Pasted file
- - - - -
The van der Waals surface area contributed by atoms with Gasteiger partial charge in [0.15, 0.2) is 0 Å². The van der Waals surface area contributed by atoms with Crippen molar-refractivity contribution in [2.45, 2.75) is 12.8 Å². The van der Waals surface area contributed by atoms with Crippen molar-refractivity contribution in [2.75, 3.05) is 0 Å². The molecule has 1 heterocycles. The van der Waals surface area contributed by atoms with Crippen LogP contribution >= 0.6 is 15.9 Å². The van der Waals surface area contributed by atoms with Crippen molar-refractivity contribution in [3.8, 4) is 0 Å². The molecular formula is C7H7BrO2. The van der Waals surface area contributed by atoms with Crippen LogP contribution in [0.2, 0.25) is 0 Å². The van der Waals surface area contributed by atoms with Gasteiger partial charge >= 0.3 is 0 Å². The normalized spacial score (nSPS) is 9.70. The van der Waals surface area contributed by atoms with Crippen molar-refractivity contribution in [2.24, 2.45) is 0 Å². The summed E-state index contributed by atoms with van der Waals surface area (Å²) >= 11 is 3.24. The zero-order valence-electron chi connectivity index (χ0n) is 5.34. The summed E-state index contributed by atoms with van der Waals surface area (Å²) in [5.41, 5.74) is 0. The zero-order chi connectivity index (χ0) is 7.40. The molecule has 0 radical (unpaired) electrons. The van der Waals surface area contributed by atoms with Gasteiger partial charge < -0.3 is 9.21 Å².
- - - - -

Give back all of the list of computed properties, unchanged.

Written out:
The van der Waals surface area contributed by atoms with Gasteiger partial charge in [0.15, 0.2) is 0 Å². The van der Waals surface area contributed by atoms with Crippen molar-refractivity contribution in [2.45, 2.75) is 12.8 Å². The van der Waals surface area contributed by atoms with Crippen molar-refractivity contribution in [2.75, 3.05) is 0 Å². The molecule has 1 heterocycles. The van der Waals surface area contributed by atoms with Crippen LogP contribution >= 0.6 is 15.9 Å². The van der Waals surface area contributed by atoms with Crippen molar-refractivity contribution in [3.8, 4) is 0 Å². The molecular formula is C7H7BrO2. The van der Waals surface area contributed by atoms with Crippen LogP contribution in [0.2, 0.25) is 0 Å². The van der Waals surface area contributed by atoms with Gasteiger partial charge >= 0.3 is 0 Å². The normalized spacial score (nSPS) is 9.70. The van der Waals surface area contributed by atoms with Crippen molar-refractivity contribution in [2.24, 2.45) is 0 Å². The summed E-state index contributed by atoms with van der Waals surface area (Å²) >= 11 is 3.24. The zero-order valence-electron chi connectivity index (χ0n) is 5.34. The summed E-state index contributed by atoms with van der Waals surface area (Å²) in [5.41, 5.74) is 0. The zero-order chi connectivity index (χ0) is 7.40. The molecule has 0 radical (unpaired) electrons. The van der Waals surface area contributed by atoms with Gasteiger partial charge < -0.3 is 9.21 Å².